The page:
Use of Helper Enzymes for ADP Removal in Infrared Spectroscopic Experiments: Application to Ca2+-ATPase
2005 (English)In: Biophysical Journal, ISSN 0006-3495, E-ISSN 1542-0086, Vol. 88, no 5, 3615-3624 p.Article in journal (Refereed) Published
Adenylate kinase (AdK) and apyrase were employed as helper enzymes to remove ADP in infrared spectroscopic experiments that study the sarcoplasmic reticulum Ca2+-ATPase. The infrared absorbance changes of their enzymatic reactions were characterized and used to monitor enzyme activity. AdK transforms ADP to ATP and AMP, whereas apyrase consumes ATP and ADP to generate AMP and inorganic phosphate. The benefits of using them as helper enzymes are severalfold: i), both remove ADP generated after ATP hydrolysis by ATPase, which enables repeat of ATP-release experiments several times with the same sample without interference by ADP; ii), AdK helps maintain the presence of ATP for a longer time by regenerating 50% of the initial ATP; iii), apyrase generates free Pi, which can help stabilize the ADP-insensitive phosphoenzyme (E2P); and iv), apyrase can be used to monitor ADP dissociation from transient enzyme intermediates with relatively high affinity to ADP, as shown here for ADP dissociation from the ADP-sensitive phosphoenzyme intermediate (Ca2E1P). The respective infrared spectra indicate that ADP dissociation relaxes the closed conformation immediately after phosphorylation partially back toward the open conformation of Ca2E1 but does not trigger the transition to E2P. The helper enzyme approach can be extended to study other nucleotide-dependent proteins.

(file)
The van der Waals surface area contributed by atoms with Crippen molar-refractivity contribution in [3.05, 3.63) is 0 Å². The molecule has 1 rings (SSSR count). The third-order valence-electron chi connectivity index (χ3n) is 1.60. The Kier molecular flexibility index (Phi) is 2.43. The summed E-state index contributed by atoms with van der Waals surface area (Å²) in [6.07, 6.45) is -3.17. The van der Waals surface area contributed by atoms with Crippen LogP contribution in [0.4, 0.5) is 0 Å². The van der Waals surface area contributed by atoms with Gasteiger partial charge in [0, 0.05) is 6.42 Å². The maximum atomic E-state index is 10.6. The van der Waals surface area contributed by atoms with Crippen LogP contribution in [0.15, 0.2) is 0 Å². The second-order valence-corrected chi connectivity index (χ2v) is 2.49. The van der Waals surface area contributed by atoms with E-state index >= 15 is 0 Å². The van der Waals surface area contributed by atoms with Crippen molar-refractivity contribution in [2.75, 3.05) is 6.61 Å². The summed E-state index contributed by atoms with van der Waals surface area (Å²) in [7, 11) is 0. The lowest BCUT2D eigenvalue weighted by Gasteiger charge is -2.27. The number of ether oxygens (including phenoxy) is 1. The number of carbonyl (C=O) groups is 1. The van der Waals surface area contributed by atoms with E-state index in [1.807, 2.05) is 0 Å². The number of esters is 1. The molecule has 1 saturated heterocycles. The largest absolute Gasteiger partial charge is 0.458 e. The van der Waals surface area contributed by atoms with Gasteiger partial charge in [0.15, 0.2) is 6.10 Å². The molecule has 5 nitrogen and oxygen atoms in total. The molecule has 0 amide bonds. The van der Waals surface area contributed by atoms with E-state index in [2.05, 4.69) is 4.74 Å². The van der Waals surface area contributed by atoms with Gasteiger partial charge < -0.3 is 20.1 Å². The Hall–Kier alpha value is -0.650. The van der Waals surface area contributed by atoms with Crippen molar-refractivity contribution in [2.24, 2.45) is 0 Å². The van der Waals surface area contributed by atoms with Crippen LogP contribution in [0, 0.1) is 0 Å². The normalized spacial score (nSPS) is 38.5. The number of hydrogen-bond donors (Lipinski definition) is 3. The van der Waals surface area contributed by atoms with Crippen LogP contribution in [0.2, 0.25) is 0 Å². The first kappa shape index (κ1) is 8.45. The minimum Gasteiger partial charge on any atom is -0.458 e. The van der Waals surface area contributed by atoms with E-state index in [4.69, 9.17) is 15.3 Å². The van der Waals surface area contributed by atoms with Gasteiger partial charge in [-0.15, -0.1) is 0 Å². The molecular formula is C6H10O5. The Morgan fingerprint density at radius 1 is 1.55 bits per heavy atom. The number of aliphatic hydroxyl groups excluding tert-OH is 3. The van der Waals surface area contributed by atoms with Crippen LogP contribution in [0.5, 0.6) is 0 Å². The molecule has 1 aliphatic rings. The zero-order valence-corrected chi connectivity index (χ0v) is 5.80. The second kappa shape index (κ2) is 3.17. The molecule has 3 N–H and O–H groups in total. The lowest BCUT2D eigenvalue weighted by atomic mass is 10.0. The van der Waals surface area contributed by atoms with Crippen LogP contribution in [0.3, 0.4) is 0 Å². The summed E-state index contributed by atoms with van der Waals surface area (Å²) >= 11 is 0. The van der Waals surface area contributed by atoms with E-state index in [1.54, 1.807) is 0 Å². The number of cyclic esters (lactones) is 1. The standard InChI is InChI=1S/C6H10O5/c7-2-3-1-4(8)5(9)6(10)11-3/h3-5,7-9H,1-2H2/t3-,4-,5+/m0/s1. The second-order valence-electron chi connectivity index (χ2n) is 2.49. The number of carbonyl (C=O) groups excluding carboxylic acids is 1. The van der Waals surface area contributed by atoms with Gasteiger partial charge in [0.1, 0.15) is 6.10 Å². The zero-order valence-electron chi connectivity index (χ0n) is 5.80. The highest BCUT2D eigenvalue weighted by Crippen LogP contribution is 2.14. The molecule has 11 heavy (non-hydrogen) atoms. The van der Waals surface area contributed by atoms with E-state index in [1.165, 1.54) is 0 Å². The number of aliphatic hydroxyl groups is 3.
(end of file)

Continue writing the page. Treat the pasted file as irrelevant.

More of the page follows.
Place, publisher, year, edition, pages
2005. Vol. 88, no 5, 3615-3624 p.
Research subject Biophysics
IdentifiersURN: urn:nbn:se:su:diva-61610DOI: 10.1529/biophysj.104.055368OAI: oai:DiVA.org:su-61610DiVA: diva2:436533